Trim the spinach of any tough stems or veins, then coarsely chop the spinach leaves. Toss the spinach into a large, heavy stockpot. Set it on the stove over medium-low heat, cover the pot with a tight-fitting lid, and cook for 15 to 20 minutes, until wilted. Drain the wilted spinach in a colander, and press it down to remove any excess liquid. Return the pot to the stove, add the butter, and melt over low heat. Toss in the spinach. Stir in the salt, white pepper, and minced egg, then serve. Source: Reprinted with permission from The Nourished Kitchen written and photographed by Jennifer McGruther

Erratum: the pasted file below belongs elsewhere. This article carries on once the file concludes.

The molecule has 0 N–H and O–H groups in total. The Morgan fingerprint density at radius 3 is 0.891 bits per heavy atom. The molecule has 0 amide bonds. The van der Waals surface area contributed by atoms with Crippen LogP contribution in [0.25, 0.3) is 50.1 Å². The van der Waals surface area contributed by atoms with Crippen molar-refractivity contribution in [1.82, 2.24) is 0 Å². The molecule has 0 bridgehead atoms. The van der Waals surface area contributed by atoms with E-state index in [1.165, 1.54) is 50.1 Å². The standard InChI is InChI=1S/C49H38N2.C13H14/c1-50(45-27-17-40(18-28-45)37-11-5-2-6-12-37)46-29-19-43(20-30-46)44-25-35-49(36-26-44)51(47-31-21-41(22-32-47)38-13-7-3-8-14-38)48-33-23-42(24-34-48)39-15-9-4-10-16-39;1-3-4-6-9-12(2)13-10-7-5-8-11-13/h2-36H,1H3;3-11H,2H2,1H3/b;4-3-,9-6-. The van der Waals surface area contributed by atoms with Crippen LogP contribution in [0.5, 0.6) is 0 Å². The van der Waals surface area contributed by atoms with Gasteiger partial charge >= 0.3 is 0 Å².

• Indian Greens

    Weekly Recipe: 
    NonWeekly
    [title]
    SERVES 4

    8 cups stemmed and chopped Swiss chard, in bite-size pieces

    2 tablespoons extra-virgin olive oil

    ¼ teaspoon cumin seeds

    ¼ teaspoon black or brown mustard seeds

    1 teaspoon grated fresh ginger

    ½ teaspoon turmeric

    ¼ teaspoon curry powder

    1/8 teaspoon freshly ground black pepper

    Sea salt

    1 cup canned diced tomatoes, juices reserved

    1 cup canned chickpeas, drained, rinsed, and mixed with a spritz of lemon juice and a pinch of sea salt

    ¼ cup coconut milk

    ¼ teaspoon Grade B maple syrup